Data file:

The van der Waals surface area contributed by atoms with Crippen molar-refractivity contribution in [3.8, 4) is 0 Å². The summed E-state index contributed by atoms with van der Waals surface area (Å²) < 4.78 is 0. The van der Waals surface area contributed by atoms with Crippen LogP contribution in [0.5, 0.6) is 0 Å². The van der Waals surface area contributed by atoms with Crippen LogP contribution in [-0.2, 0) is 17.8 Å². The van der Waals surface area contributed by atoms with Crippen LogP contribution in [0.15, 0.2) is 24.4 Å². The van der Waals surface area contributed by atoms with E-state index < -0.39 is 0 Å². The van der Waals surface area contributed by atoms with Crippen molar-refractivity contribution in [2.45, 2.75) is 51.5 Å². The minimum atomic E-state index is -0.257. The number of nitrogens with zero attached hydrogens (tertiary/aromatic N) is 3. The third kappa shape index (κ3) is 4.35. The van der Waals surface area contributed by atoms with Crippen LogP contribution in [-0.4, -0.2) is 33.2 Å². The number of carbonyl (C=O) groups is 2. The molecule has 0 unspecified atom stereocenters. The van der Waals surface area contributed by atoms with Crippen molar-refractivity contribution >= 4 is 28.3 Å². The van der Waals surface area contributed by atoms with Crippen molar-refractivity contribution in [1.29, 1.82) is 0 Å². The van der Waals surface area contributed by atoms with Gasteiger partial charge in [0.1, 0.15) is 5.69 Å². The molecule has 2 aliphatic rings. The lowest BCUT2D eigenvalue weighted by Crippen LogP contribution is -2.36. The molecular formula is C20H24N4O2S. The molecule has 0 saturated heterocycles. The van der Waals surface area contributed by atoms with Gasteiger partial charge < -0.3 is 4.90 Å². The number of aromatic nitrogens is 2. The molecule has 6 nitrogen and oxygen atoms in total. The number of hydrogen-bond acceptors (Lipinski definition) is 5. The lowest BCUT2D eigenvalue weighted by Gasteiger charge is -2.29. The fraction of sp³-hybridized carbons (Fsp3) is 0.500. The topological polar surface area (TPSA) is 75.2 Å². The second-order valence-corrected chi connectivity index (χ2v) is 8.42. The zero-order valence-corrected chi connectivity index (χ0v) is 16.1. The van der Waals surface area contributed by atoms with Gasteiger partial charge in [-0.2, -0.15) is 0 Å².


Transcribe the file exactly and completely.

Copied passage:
The van der Waals surface area contributed by atoms with Crippen molar-refractivity contribution in [3.8, 4) is 0 Å². The summed E-state index contributed by atoms with van der Waals surface area (Å²) < 4.78 is 0. The van der Waals surface area contributed by atoms with Crippen LogP contribution in [0.5, 0.6) is 0 Å². The van der Waals surface area contributed by atoms with Crippen LogP contribution in [-0.2, 0) is 17.8 Å². The van der Waals surface area contributed by atoms with Crippen LogP contribution in [0.15, 0.2) is 24.4 Å². The van der Waals surface area contributed by atoms with E-state index < -0.39 is 0 Å². The van der Waals surface area contributed by atoms with Crippen molar-refractivity contribution in [2.45, 2.75) is 51.5 Å². The minimum atomic E-state index is -0.257. The number of nitrogens with zero attached hydrogens (tertiary/aromatic N) is 3. The third kappa shape index (κ3) is 4.35. The van der Waals surface area contributed by atoms with Crippen LogP contribution in [-0.4, -0.2) is 33.2 Å². The number of carbonyl (C=O) groups is 2. The molecule has 0 unspecified atom stereocenters. The van der Waals surface area contributed by atoms with Crippen molar-refractivity contribution >= 4 is 28.3 Å². The van der Waals surface area contributed by atoms with Crippen molar-refractivity contribution in [1.29, 1.82) is 0 Å². The van der Waals surface area contributed by atoms with Gasteiger partial charge in [0.1, 0.15) is 5.69 Å². The molecule has 2 aliphatic rings. The lowest BCUT2D eigenvalue weighted by Crippen LogP contribution is -2.36. The molecular formula is C20H24N4O2S. The molecule has 0 saturated heterocycles. The van der Waals surface area contributed by atoms with Gasteiger partial charge < -0.3 is 4.90 Å². The number of aromatic nitrogens is 2. The molecule has 6 nitrogen and oxygen atoms in total. The number of hydrogen-bond acceptors (Lipinski definition) is 5. The lowest BCUT2D eigenvalue weighted by Gasteiger charge is -2.29. The fraction of sp³-hybridized carbons (Fsp3) is 0.500. The topological polar surface area (TPSA) is 75.2 Å². The second-order valence-corrected chi connectivity index (χ2v) is 8.42. The zero-order valence-corrected chi connectivity index (χ0v) is 16.1. The van der Waals surface area contributed by atoms with Gasteiger partial charge in [-0.2, -0.15) is 0 Å².